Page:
Creative Writing at The New School

Helen Schulman was born in New York City, where she lives, writes, teaches. She received a BA at Cornell University and an MFA in creative writing from Columbia University. She has published six novels. Her most recent novel, Come With Me, released on November 27, 2018. Its a book "about how technology breaks apart and then re-configures a family." Helen’s fiction, non-fiction, and reviews have appeared in such places as Vanity Fair, Time, Vogue, GQ, The New York Times Book Review, and The Paris Review. She co-edited with Jill Bialosky the anthology, Wanting a Child. She has written numerous screenplays, including co-writing an adaptation of her novel P.S., which was made into a film in 2004 starring Laura Linney. Helen has taught in graduate programs at Columbia University, New York University. She is a tenured Professor of Writing and Fiction Chair of the MFA Creative Writing Program at New School and is the Executive Director of WriteOn NYC which is a fellowship that trains MFA writing students for careers in teaching through providing underserved NYC children with writing instructors. 
1. Who is your favorite villain, and who is your favorite protagonist in literature?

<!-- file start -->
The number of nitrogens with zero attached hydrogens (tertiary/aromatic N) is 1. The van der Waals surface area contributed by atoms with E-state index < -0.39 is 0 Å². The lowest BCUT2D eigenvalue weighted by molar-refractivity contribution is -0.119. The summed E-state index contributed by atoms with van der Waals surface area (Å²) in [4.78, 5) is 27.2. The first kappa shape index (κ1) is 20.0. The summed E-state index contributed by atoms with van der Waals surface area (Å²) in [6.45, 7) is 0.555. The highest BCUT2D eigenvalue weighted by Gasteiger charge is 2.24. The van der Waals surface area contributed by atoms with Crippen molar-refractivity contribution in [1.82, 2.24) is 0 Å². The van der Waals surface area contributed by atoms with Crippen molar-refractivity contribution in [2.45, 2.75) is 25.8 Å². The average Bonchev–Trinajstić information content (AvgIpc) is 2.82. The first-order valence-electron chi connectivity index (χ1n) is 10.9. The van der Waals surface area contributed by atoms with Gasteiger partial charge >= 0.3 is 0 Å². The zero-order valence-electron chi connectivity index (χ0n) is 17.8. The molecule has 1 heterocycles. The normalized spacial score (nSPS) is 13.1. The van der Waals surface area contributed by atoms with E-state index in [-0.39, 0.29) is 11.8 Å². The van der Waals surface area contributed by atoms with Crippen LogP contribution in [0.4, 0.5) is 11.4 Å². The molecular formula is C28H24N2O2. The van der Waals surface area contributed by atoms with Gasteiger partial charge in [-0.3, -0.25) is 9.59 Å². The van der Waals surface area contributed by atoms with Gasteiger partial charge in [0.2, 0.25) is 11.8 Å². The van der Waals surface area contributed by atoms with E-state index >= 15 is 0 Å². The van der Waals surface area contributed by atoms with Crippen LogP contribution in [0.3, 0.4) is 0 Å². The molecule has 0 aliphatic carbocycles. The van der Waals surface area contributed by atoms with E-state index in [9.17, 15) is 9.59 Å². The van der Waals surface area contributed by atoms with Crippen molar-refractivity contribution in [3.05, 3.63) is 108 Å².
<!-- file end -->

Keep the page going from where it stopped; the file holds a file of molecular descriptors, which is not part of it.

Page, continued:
Lucifer in Milton's Paradise Lost, and Isabel Archer in Henry James' Portrait of a Lady, although, truth be told, I hate playing favorites.
2. When did you know you were a writer?
I knew I was a writer when I began a serious writing habit, meaning when I wrote regularly and diligently and put it first before everything else I did.  Of course, life has intervened in this "habit of being" (I'm stealing the title of the Letters of Flannery O'Connor here) and there has been many a time when I could not put writing first: like when I had children, or when I had to take care of my parents, earn a living, stuff like that.  But the need to write now is ingrained in my DNA and ideally, it is a continual practice, like exercise and brushing your teeth.
3. What are you currently working on?
A new book.  Shhhh!  Can't talk about it yet.
4. How has your writing process changed over the years?
This should be an addendum to question #2.  When I was in graduate school I wrote late at night.  When I got out I wrote early in the morning before work.  When I had babies, I wrote when they napped and when I could get away to writer havens like Yaddo.  There have been weeks and maybe even months when I have so much work to do teaching etc. that I have no time to write, and then it's catch as catch can.   When that happens, it's almost as if the project I'm working on turns to marble, and I have to find some point of entry where I can make it elastic enough to start writing again.  Now that I am on leave, I've had much more time for writing, and especially for reading, which has been an enormous, calming, enlightening pleasure.
5. Describe your writing style in one sentence.
I'll do it even better, one word: imperceptible.  As in I proceed extremely slowly.
Five Questions, by Nicole L. Drayton. Nicole is a writer, screenwriter and independent filmmaker based in Brooklyn, NY.  She holds a Bachelor of Science in Liberal Arts from The New School, and currently works for the university in the MFA in Creative Writing Program office.  

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